BY MELISSA MOSER
A high-energy diet is composed of foods that are produced and processed using a large amount of fossil fuels, which are non-renewable energy sources. Though often inconspicuous to consumers, fossil-fuel energy enters the food production chain through the use of fertilizers and farm equipment, as well as in the processing and transportation of food. Here are some frequently asked questions and answers about the American food system.
How has U.S. farming changed during the last century?
Why do we move food such long distances?
What do pesticides and fertilizers have to do with fossil fuels?
Don’t pesticides and fertilizers help us grow more food?
What does organic mean?
How do I know if a food is organic?
Is organic food really better for my family and me?
Why does organic food cost more?
How do I know if a food is grown locally?
How can I eat locally grown or organic food on a budget?
How do I find local farmers or a farmers market?
Where can I learn to grow my own garden?
What’s the difference between high fructose corn syrup and traditional sugar?
What are people doing to improve the food system and how can I get involved?
By the middle of the 20th century, farm machinery, pesticides, herbicides, irrigation, new hybrid crops and synthetic fertilizers had allowed for tremendous growth in food production. Essentially, Americans began to use fossil fuel-based inputs as replacements for human and animal labor. This change ushered in an era of inexpensive and abundant food, but harmful consequences of the industrial system began to emerge.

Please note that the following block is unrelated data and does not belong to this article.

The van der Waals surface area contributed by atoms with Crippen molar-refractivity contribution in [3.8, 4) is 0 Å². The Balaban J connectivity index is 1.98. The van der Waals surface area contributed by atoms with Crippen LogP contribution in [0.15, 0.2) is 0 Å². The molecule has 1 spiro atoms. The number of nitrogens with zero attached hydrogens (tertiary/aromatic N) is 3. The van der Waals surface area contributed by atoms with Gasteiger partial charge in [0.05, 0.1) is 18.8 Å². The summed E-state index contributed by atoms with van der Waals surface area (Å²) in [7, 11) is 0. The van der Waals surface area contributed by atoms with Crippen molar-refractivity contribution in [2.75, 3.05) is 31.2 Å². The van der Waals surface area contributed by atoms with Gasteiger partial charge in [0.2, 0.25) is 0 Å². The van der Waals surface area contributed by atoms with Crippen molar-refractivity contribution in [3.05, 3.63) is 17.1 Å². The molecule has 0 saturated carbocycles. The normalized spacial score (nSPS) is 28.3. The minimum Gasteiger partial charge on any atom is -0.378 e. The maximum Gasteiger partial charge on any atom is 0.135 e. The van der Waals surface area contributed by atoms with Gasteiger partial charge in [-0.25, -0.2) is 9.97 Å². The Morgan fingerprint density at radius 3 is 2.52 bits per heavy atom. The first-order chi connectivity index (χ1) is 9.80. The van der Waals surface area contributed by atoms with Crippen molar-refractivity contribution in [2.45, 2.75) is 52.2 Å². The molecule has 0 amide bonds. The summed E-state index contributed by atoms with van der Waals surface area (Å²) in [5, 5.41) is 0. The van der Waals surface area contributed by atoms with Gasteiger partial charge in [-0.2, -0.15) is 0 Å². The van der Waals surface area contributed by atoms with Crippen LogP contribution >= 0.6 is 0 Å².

The Post Carbon Institute, a non-profit organization, argues that the large fossil fuel inputs required by the current food system have led to environmental crisis and vulnerability in the face of declining fuel resources. Other critics of the current food system suggest a new arrangement with more farmers, smaller and more diversified farms, less processed and packaged food, and less long-distance hauling of food will be needed to feed the population for the long term. A rapid and smooth transition to a new food system will require governments, communities, businesses and families to work together effectively.
Historically, cheap fuel has allowed Americans to transport food at minimum cost, although this practice is changing because of volatile fuel prices. Much of the fresh produce in the U.S. is grown in the Central Valley in California and travels across the country. While specialization is a logical part of the food system – Florida is certainly better suited to grow oranges than Nebraska – it may be worth questioning why New Yorkers should eat greens from California instead of New Jersey.